Hey, little house mouse. You’ve been running around my apartment for a couple of months, maybe longer.
I was sitting on the couch the first time I saw you, and you quickly scurried away. A few days later, I noticed you under the spare motorcycle tire I keep in what passes for a closet in New York City, but that time you only hid from sight.
The third time you came out of the kitchen, stopped in front of the bookcase, and stood up. Suddenly, you were very confident. You knew I wasn’t going to chase after you because 1) I didn’t do so the first two times I saw you and 2) in plain sight, staring directly at me, you started eating whatever you were holding in your tiny paws (Legs?).
With your beady eyes, you came to an important conclusion: “That lazy motherfucker never chases after me, so why do I exhaust myself trying to hide from him? I’ll just eat this here. Plus it’s not like I’m stealing because I got this from the trash bin. He wasn’t going to eat this.”
When I was a teenager, I used to kill rats in my uncle’s stable. They were big, aggressive, chubby rodents who used to feed off the special race horse food. Two of my uncle’s workers and I used to make cruel game out of it: whomever killed the most rats, either with a rake or any other garden tool, would get to use my uncle’s pellet rifle exclusively for a week.
But I’m not that person anymore, little house mouse. Plus, in this cruel city, we’re all looking for ways to survive, right? I still respect that. Though I know you may decide to bring a bunch of your little friends and infest the entire building — especially because of my lax attitude — but I’m giving you the benefit of the doubt.
The other day, when my girlfriend brought home four slices of pizza, two of which had pepperoni, I asked her to leave a single ring of sausage in the box.
That was for you, house mouse.
But she hates you, so she left nothing. I swear my girlfriend is a very considerate person, but she’s not the only one who feels no sympathy for your furry little head. This week my roommate caught you wandering inside his room, and he doesn’t take kindly to strangers.
Now there’s traps all over the apartment, so I want to warn you: he put peanut butter inside them. I hope you hate nuts, but you probably don’t.
If you get caught, I want to be the one to take your body out. I’ll put you inside a box with a full pie of pepperoni pizza.
I owe you that much, little house mouse.
María Rubio was so good as Catalina Creel, an iconic telenovela villain, the role ruined her career
According to sources on Twitter, and also TvNotas, the holy bible of Mexican gossip, María Rubio, the legendary actress best known for her role as Catalina Creel de Larios in Cuna de lobos, has passed away. She was 83 years old.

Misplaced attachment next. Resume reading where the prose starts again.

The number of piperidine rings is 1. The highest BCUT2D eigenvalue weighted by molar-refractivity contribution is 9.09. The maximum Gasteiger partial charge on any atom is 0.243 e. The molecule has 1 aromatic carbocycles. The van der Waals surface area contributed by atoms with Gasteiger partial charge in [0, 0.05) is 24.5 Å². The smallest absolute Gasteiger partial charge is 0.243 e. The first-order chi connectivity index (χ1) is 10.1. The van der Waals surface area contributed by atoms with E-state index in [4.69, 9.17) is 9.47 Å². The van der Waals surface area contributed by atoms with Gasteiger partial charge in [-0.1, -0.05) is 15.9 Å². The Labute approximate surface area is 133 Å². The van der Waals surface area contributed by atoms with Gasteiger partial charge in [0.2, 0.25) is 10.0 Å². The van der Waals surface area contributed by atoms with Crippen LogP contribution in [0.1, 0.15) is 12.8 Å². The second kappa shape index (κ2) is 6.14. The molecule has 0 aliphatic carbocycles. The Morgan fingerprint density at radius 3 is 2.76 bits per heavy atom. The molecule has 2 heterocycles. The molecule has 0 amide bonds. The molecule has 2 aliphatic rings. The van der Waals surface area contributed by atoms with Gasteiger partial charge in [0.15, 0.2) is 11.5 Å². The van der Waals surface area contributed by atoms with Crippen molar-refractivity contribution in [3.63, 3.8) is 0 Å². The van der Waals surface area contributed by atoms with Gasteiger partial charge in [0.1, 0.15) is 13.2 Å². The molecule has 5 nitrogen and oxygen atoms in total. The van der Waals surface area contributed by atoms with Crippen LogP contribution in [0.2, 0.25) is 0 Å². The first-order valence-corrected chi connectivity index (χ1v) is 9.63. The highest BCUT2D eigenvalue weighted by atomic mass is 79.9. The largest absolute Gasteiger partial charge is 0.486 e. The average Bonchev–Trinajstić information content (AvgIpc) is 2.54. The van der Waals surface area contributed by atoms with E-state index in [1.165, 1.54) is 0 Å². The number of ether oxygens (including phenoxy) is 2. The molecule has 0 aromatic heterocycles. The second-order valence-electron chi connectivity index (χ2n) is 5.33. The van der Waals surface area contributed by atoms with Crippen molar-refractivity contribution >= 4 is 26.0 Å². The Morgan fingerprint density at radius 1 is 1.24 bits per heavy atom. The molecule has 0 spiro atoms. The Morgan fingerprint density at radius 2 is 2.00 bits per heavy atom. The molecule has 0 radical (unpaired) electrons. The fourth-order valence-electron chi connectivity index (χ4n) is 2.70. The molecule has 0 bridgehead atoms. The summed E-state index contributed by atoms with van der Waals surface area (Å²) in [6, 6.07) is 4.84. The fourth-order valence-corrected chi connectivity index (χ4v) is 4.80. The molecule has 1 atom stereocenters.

Thanks to her role as Soraya Montenegro in María la del Barrio, Itati Cantoral has been dominating the internet with an insane amount of memes, gifs, and even a House of Cards promo special. Itati blew up in the mid ’90s, when older millennials were still teens, and she’s that generation’s go-to character when it comes to Mexican telenovela villains.
Yes, Cantoral was great as Soraya, but the top dog in the telenovela villain game was — and has always been — María Rubio. The Tijuana-born actress was so good in Cuna de lobos that, according to an interview she did with Cristina Saralegui, the role ruined her career:
“[Catalina Creel] was a difficult, beloved character. I enjoyed playing her, but she also hurt me a lot. People completely forgot about María Rubio and now it seems that, after 40 years of being an actress, I’ve only done Catalina Creel.”
Catalina, a murderous matriarch, was known for having some of the best one-liners in telenovela history. But in the same interview with Saralegui, which was filmed over 20 years ago, María proved to be just as cunning and smart as her infamous character, but also incredibly funny:
“[Although I played a villain], I’ve received nothing but compliments, love, and admiration. Never aggression. I think viewers do attack the bad ones — bad actresses, that is.”
If you understand Spanish, check out the hilarious interview below. Watch María viciously own everyone in a panel of full of young telenovela villains:
Traumatic advice from aunt Rosa: “Don’t torture your Care Bear, Mijo. Or else.”
I was 6 years old when I yelled at Tugs, my Care Bear. I put him in time-out for not agreeing to the rules of an imaginary game I had just created.
I built a little time-out fortress for him to stay in while I played with my other toys. Coincidentally my tía Rosa was visiting that day. I urged her to see all my toys when she came into the house. I also explained to her that Tugs was in time-out, to which she replied in shock, “Mijo, mira, You have to be nice to your toys.”
I replied, “Tía, I am nice to my toys, but I’m teaching him a lesson.”
She contested nervously, “No, Mijo, you have to be nice to your toys or they might not be nice to you.”
I wasn’t following her logic.
“Mijo, if you’re not nice to your toys, then at night time they might wake up and crawl into your bed to cut your toes with tiny razors,” she said slowly while staring at my imprisoned Care Bear.
“What?!” I whispered to her while looking at Tugs from the corner of my eye.
“Yes, your toys might do very bad things to you if you don’t treat them good.”
I stared at her in disbelief.
She stood up and walked towards the doorway.
“Mijo, I brought you some tortillas. Come in the kitchen and let’s warm them up,” Rosa said casually.
From then on, Tugs sat on a tufted pillow on my dresser while I slept in velcro shoes for the next year. Growing up in my Mexican-American family meant that everything was possibly alive and watching you.